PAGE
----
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Chris Merigold

Discussion in 'Open Forum' started by Stacia Shane, Sep 27, 2022.

  1. Stacia Shane

    Stacia Shane New Member

    I was just hoping, and I know its a long shot, but I miss my step-dad. He was the president here for a while. He passed away in 1999. I was just hoping someone had some stories for me. ❤️ I miss him and his guidance in life. I know he touched many lives here but it has been so very long.
     
  2. Todd F

    Todd F Lifetime Member

    Dang, pretty new here too and did not know your StepDad but he must have dealt with some great folks. Hope they can share fond memories you can share for a lifetime!
     
  3. Benson Gray

    Benson Gray Canoe History Enthusiast Staff Member

    I would encourage you to get a copy of the Wooden Canoe Journal Archive at https://www.woodencanoe.org/product-page/wooden-canoe-journal-archive-on-usb-flash-drive since Chris wrote many great articles personally and was featured in others over the years. The index at http://www.wcha.org/catalogs/Index-to-Wooden-Canoe.pdf lists these on page 29. I don't have any personal stories to share since Chris and I only overlapped for a few years. Good luck and let me know if there is anything else that I can do to help.

    Benson
     
  4. Dave Osborn

    Dave Osborn LIFE MEMBER

    I too, just got into the canoe world just as Chris passed. I talked with him on the phone a couple times. I know that the Wisconsin canoe community missed him a lot.
    Here is a link to every time his name has been on this forum. Most involve his method of filling canvas.
    http://forums.wcha.org/index.php?search/18586073/&q=MERIGOLD&o=date
     
  5. Todd Bradshaw

    Todd Bradshaw Sailmaker

    I had recently moved to Madison, Wisconsin from central Illinois in the early 1990s, having spent the previous 20 years or so in the canoe, sailboat, backpacking and ski business. I had done some work repairing sails and hot air balloons in Illinois and I figured Madison would have enough boats to do it as a job, rather than just a sideline. So, I hung out my shingle and started fixing sails for local dealers and individuals who owned sailboats. Occasionally, I would get the opportunity to build somebody a new jib or dinghy sail, and those were the most interesting parts of my job. Unlike working on balloons, where the FAA strictly regulates nearly every detail of the procedures, sailmaking allows you to use common sense and some creativity when needed, and also being in the repair business gives you a pretty good idea of what holds up and what does not.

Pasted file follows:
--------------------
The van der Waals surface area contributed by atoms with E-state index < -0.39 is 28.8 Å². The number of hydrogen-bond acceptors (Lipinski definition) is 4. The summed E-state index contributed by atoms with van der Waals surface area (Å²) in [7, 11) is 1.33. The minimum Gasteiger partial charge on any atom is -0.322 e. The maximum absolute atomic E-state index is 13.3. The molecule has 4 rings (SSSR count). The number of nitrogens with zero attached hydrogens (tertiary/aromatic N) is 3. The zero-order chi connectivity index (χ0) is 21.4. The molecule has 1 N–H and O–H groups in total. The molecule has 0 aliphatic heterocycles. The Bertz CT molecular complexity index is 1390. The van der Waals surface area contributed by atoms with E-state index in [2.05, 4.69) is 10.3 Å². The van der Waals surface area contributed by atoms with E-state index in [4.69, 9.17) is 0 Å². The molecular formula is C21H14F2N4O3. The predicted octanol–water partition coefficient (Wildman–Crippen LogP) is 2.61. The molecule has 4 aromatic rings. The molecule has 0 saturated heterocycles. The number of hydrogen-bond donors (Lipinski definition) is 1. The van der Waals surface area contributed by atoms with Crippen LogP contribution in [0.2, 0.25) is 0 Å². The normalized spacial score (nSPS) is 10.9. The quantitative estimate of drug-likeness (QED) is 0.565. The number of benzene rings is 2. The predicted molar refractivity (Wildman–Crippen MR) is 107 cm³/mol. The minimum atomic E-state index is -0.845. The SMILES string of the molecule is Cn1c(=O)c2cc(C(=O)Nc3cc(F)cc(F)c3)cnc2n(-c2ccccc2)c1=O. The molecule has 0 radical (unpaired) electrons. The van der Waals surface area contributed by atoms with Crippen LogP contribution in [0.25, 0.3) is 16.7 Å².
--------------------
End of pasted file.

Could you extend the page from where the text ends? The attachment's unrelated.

One day I got a call from a gentleman named Chris Merigold asking whether or not I thought I could make passable duplicates for a pair of old canoe sails which were available to see, but too far gone to use. I said "probably" and asked him to bring them over. He did, and within a couple of weeks, the new sails were done. They were modern Dacron, but a version made to look like cotton for traditional boats and they were cut the way that old sails were made. The "look" of old traditional sails is usually more about how they are paneled and detailed than it is the exact materials that they are built from. This yielded a durable, practical, easy to take care of sail that from a few feet away still looked like it was supposed to be there on an antique canoe, and it was a fun and interesting project. Chris was happy and said they were going on an old Peterborough. Apparently, it was old enough that the plank joints were no longer tight enough to keep water out, so his plan was to give the lower part of the hull a skin of Dacron to make the canoe usable. He told me that there were other folks out there who might be looking for something similar, and that he would pass along my name.

    To make a long story shorter, I started getting some inquiries and building a few more antique-style canoe sails. At one point I decided that I should have at least some form of hand-out literature to mail to interested parties, so I drew up a short, illustrated catalog that I could print on my home printer, and the sail orders kept coming in. It was much more interesting and creative work than the local repair work. Well..... WoodenBoat Magazine happened to get hold of one of my catalogs and it got a mention in one of their "what's happening" columns in the magazine. Suddenly I was getting hundreds of requests for my little catalog and burning through printer ink cartridges like crazy trying to keep up. WoodenBoat eventually asked me if I was interested in expanding it and turning it into a book, so about three years, 350 pages and over 100 drawings later, "Canoe Rig" was born. I quit doing sail repairs and spent the next 25 years or so building hundreds of antique-styled sails for canoes and other small boats that went all over the world. The profit margin wasn't great, and the work was somewhat tedious at times, but with no two jobs being exactly the same, it never got boring. Thanks to Chris needing a pair of little canoe sails, the entire focus of my business slowly changed and found its way. I'm retired these days and my knees can no longer take long days crawling around on a hardwood floor making sails, but it was a good run while it lasted.

    The original Merigold pair:

    CM.jpg
    assorted-sails.jpg
     
  6. Andre Cloutier

    Andre Cloutier Firestarter. Wicked Firestarter.

    Somewhere along the line i inherited a spiral bound book of copied journals from the earliest day of the WCHA. The number of articles from this Merigold fellow are significant, and yield a lot of info, so i guess i know him by reputation and enthusiasm for old boats.
    Shame Todd is done, he made what i think is the 'last' batwing lateen as in the lower photograph, and after a few years i think i've finally found the boat that is 'worthy' of it...
     

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